On this, Lt. Gen. Charles D. Luckey, the chief of Army Reserve and commanding general, U.S. Army Reserve Command, leads the way, sharing his message directly with AR commanders, leaders and Soldiers, providing valuable information and guidance and creating energy and excitement from the ground up.

Brigadier Gen. Tony R. Wright, the 88th RD deputy commanding general, briefed the 88th RD’s current overview and answered questions at length on establishing an 88th RD mission command structure for incoming subordinate units, including the recent additions of the 7th Infantry Division and I Corps Main Command Post-Operational Detachment to the 88th RD and the future addition of multiple public affairs units and military history detachments.

All four RDs are working through the process of mission transformation. While their area of operation will remain the same, the mission and command and control of the commands and units within those footprints will shift to allow for a more direct line to providing and maintaining readiness.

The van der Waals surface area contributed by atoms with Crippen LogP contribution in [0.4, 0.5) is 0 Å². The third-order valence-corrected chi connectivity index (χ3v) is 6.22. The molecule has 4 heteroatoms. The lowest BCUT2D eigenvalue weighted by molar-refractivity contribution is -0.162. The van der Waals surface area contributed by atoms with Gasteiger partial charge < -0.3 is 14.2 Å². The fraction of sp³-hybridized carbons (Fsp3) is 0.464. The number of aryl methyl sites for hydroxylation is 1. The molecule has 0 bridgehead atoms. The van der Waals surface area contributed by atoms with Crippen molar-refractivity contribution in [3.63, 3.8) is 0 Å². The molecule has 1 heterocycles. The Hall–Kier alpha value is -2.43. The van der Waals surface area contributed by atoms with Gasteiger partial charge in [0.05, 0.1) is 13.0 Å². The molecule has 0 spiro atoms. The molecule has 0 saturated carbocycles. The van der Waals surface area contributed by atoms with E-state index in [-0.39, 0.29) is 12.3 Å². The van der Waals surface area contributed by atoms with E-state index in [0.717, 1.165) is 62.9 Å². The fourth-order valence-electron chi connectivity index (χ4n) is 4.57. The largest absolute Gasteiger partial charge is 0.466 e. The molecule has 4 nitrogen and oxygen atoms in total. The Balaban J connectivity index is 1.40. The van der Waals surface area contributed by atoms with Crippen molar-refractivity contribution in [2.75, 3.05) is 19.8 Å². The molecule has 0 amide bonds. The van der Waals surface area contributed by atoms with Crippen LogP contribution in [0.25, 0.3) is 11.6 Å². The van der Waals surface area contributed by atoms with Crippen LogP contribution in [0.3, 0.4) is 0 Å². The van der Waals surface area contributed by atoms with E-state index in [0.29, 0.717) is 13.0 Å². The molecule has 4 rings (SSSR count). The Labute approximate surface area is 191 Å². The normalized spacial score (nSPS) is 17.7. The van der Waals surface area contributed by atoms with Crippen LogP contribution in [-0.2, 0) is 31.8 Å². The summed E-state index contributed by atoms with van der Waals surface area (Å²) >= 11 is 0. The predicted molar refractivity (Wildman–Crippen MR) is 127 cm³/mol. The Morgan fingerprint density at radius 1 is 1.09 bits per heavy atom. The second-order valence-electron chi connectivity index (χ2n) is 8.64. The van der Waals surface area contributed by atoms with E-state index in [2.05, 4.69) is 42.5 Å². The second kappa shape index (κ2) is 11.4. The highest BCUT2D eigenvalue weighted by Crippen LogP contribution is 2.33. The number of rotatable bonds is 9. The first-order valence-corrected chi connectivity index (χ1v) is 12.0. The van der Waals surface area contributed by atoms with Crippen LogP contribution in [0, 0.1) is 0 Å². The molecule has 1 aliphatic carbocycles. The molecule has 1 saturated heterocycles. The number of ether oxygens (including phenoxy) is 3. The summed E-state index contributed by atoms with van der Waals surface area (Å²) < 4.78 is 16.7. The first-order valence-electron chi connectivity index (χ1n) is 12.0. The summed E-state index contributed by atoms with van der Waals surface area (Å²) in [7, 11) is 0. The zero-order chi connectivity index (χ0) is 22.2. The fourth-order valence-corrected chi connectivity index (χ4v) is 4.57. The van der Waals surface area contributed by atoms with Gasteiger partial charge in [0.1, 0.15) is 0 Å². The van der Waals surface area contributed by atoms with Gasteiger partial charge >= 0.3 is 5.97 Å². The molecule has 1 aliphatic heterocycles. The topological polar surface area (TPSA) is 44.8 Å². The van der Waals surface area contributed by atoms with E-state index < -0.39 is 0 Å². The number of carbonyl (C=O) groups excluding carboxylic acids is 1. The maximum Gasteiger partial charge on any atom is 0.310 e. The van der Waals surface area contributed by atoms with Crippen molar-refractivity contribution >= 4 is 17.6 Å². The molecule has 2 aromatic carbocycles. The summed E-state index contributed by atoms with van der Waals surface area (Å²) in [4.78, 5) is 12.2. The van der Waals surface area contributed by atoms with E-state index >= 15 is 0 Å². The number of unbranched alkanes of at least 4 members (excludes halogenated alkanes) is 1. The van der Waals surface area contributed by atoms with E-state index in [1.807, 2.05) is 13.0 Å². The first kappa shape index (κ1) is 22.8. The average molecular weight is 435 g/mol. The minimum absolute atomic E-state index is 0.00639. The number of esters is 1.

“I see the RDs becoming like a senior garrison command over their regions,” Rosende explained. “With them looking at all of the infrastructure and looking at all of the processes that help units maximize their ability to attain and sustain the highest levels of readiness possible as they move forward.

“By avoiding redundancy in processes, breaking down the stove pipes, being able to collaborate and having a great exchange, readiness will increase. This is not a RD process to figure out, this is a collaborative process for all 26 commands under the Army Reserve. Together we will figure out the process that goes forward.”

“A lot of important issues were brought up by both staffs,” Bryant said. “These issues were assigned to staff sections to work together and come up with solutions together.”

“The MR2 process is here to establish connections between your staffs and the USARC staff,” Rosende said. “What I want you to do is make sure the bridges you are building here today continue to strengthen.”